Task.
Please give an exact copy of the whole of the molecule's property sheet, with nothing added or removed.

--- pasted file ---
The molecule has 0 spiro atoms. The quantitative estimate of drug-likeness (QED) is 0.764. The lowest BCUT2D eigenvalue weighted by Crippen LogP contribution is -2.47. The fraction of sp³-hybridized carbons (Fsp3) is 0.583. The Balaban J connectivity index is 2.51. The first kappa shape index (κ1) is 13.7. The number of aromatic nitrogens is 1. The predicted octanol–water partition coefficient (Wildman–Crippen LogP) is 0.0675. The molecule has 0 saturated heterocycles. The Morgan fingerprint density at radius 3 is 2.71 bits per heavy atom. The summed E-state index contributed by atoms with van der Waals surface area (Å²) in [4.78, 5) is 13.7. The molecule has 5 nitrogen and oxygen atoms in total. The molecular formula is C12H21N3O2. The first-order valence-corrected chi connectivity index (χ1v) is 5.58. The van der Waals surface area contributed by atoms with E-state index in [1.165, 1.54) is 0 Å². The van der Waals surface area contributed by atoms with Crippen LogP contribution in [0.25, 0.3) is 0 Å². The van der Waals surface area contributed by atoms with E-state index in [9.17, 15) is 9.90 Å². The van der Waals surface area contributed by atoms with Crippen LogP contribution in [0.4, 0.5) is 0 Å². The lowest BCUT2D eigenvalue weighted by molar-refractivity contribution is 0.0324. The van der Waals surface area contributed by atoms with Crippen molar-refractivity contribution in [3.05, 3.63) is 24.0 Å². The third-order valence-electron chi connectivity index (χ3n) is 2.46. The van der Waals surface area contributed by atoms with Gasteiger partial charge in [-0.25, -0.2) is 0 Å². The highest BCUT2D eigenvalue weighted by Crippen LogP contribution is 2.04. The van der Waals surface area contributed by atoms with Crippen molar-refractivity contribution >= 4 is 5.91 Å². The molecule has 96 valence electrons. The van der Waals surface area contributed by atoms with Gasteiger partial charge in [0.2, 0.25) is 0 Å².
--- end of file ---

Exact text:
The molecule has 0 spiro atoms. The quantitative estimate of drug-likeness (QED) is 0.764. The lowest BCUT2D eigenvalue weighted by Crippen LogP contribution is -2.47. The fraction of sp³-hybridized carbons (Fsp3) is 0.583. The Balaban J connectivity index is 2.51. The first kappa shape index (κ1) is 13.7. The number of aromatic nitrogens is 1. The predicted octanol–water partition coefficient (Wildman–Crippen LogP) is 0.0675. The molecule has 0 saturated heterocycles. The Morgan fingerprint density at radius 3 is 2.71 bits per heavy atom. The summed E-state index contributed by atoms with van der Waals surface area (Å²) in [4.78, 5) is 13.7. The molecule has 5 nitrogen and oxygen atoms in total. The molecular formula is C12H21N3O2. The first-order valence-corrected chi connectivity index (χ1v) is 5.58. The van der Waals surface area contributed by atoms with E-state index in [1.165, 1.54) is 0 Å². The van der Waals surface area contributed by atoms with Crippen LogP contribution in [0.25, 0.3) is 0 Å². The van der Waals surface area contributed by atoms with E-state index in [9.17, 15) is 9.90 Å². The van der Waals surface area contributed by atoms with Crippen LogP contribution in [0.4, 0.5) is 0 Å². The lowest BCUT2D eigenvalue weighted by molar-refractivity contribution is 0.0324. The van der Waals surface area contributed by atoms with Crippen molar-refractivity contribution in [3.05, 3.63) is 24.0 Å². The third-order valence-electron chi connectivity index (χ3n) is 2.46. The van der Waals surface area contributed by atoms with Gasteiger partial charge in [-0.25, -0.2) is 0 Å². The highest BCUT2D eigenvalue weighted by Crippen LogP contribution is 2.04. The van der Waals surface area contributed by atoms with Crippen molar-refractivity contribution >= 4 is 5.91 Å². The molecule has 96 valence electrons. The van der Waals surface area contributed by atoms with Gasteiger partial charge in [0.2, 0.25) is 0 Å².